Some people have other, more personal ways of saying goodbye. Warren has had many many pets over the course of his life, and used to hand-carve their headstones personally when one passed away. It was his way of coping with the loss and paying homage to his pet. So everyone will want to pay their final respects in their own way - and there are plenty of options out there to decide from. Talk to your vet about these and other options that may work for you.
WHAT SHOULD YOU DO NEXT?
Should you get rid of the pet's stuff: Bed, toys etc? That's a choice that individuals have to make. For some, it's a way to move on and creates a sense of resolution and completion. For others, it's almost like if they get rid of the stuff, they're betraying the memory of their pet, and the blank space on the floor where the dog bed used to be is a more painful reminder that he's gone. If you think you should get rid of their stuff, put everything in a box. But don't throw it out - store it in a closet for a while, to see if that's really best for you. And if that's too hard, pulling out a toy or some old photos may help alleviate the pain of separation.
Should you get another pet right away? For some, getting one right away is the exact right thing to do. To have a new puppy or kitten breathe fresh life into the air and remind us that even in times of loss, there is always time for a little fun and frolicking. However, for others, getting a new pet immediately is a disaster, easily losing patience with their new pet and getting angry because the new pet is not behaving like the pet that they just lost. After all, no one can live up to the perfect memories you have of your lost pet.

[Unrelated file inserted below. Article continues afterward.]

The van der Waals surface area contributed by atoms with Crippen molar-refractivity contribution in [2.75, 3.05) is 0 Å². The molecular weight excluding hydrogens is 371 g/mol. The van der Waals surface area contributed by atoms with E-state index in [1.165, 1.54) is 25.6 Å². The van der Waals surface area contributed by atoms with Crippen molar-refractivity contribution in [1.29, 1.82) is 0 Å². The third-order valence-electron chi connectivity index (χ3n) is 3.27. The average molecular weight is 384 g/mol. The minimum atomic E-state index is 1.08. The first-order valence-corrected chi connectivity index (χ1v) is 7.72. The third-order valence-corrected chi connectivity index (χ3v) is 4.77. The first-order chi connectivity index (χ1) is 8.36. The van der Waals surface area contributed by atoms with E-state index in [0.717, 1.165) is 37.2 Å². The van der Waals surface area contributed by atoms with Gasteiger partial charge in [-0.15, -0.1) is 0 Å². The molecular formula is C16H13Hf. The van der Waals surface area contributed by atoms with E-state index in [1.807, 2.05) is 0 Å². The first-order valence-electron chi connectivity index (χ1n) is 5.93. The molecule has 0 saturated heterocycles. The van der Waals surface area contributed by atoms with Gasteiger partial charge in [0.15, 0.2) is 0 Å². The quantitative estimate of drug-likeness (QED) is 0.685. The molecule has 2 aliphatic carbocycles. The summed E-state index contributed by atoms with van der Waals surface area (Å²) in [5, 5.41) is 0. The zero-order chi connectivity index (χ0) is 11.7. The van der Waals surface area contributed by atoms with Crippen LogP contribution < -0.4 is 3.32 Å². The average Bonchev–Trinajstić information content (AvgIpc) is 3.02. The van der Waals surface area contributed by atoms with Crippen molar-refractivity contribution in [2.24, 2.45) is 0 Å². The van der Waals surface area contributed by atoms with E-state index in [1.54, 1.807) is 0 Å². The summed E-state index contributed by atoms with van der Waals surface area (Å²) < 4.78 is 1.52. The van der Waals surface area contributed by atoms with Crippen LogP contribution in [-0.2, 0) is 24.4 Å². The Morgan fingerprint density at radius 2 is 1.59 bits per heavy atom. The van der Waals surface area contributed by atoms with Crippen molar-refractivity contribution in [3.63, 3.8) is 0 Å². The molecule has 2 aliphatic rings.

Wait a bit, and then visit a shelter/breeder to look at the new dogs available, but leave your wallet at home. You don't want to buy a new pet on impulse or right away. Take some time to do some soul-searching, to figure out what is the right move for you. After all, it's not fair to a new pet to be neglected for a lifetime just because you were a little lonely at that particular moment.
HOW TO HELP SOMEONE ELSE WHO HAS LOST A PET
Have an incredibly good ear, and understand that the loss is huge. Don't underestimate the strength of someone's feelings for their pet, or how emotional they'll become when they lose their pet. For most people, their dog or cat Is a member of their family, and losing them is truly a tragedy.
Most importantly, you don't want to belittle the event by saying things like "It was just a cat" or "You'll get over it." Instead, use "distraction therapy" by taking them out to do different activities for short periods of time. Take them to a movie, or out for a walk, or to the mall to shop for a while. If they're grieving, don't let it consume them - listen, but at the same time, try to get them out and active.
Don't take it too personally if they snap at you - it's pent up anger that they're needing to vent. Let them get angry at you, or cry on your shoulder. That's totally normal, and to be expected with any kind of loss.